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JMIR Ment Health. 2016 Nov 23;3(4):e50.

Social Networking Sites, Depression, and Anxiety: A Systematic Review.

Author information

1
Monash Institute of Cognitive and Clinical Neurosciences, School of Psychological Sciences, Monash University, Clayton, Australia.
2
Center for Positive Psychology, Melbourne School of Graduate Education, University of Melbourne, Melbourne, Australia.

Abstract

BACKGROUND:

Social networking sites (SNSs) have become a pervasive part of modern culture, which may also affect mental health.

OBJECTIVE:

The aim of this systematic review was to identify and summarize research examining depression and anxiety in the context of SNSs. It also aimed to identify studies that complement the assessment of mental illness with measures of well-being and examine moderators and mediators that add to the complexity of this environment.

METHODS:

A multidatabase search was performed. Papers published between January 2005 and June 2016 relevant to mental illness (depression and anxiety only) were extracted and reviewed.

RESULTS:

Positive interactions, social support, and social connectedness on SNSs were consistently related to lower levels of depression and anxiety, whereas negative interaction and social comparisons on SNSs were related to higher levels of depression and anxiety. SNS use related to less loneliness and greater self-esteem and life satisfaction. Findings were mixed for frequency of SNS use and number of SNS friends. Different patterns in the way individuals with depression and individuals with social anxiety engage with SNSs are beginning to emerge.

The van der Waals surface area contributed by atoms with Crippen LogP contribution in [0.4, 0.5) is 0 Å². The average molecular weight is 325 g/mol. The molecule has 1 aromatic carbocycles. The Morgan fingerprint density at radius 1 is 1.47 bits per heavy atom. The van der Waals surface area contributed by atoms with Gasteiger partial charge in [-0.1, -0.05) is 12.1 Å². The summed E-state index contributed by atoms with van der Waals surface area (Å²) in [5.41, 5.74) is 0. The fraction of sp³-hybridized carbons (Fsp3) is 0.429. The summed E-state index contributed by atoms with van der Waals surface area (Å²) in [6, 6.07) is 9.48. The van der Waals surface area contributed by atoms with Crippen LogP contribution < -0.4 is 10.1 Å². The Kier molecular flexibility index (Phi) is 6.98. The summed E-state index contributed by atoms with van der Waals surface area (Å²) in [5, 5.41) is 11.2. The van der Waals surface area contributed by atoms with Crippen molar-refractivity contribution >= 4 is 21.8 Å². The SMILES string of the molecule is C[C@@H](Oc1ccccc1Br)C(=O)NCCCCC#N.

CONCLUSIONS:

The systematic review revealed many mixed findings between depression, anxiety, and SNS use. Methodology has predominantly focused on self-report cross-sectional approaches; future research will benefit from leveraging real-time SNS data over time. The evidence suggests that SNS use correlates with mental illness and well-being; however, whether this effect is beneficial or detrimental depends at least partly on the quality of social factors in the SNS environment. Understanding these relationships will lead to better utilization of SNSs in their potential to positively influence mental health.

KEYWORDS:

anxiety; depression; mental health; review, systematic; social media; social networking; well-being

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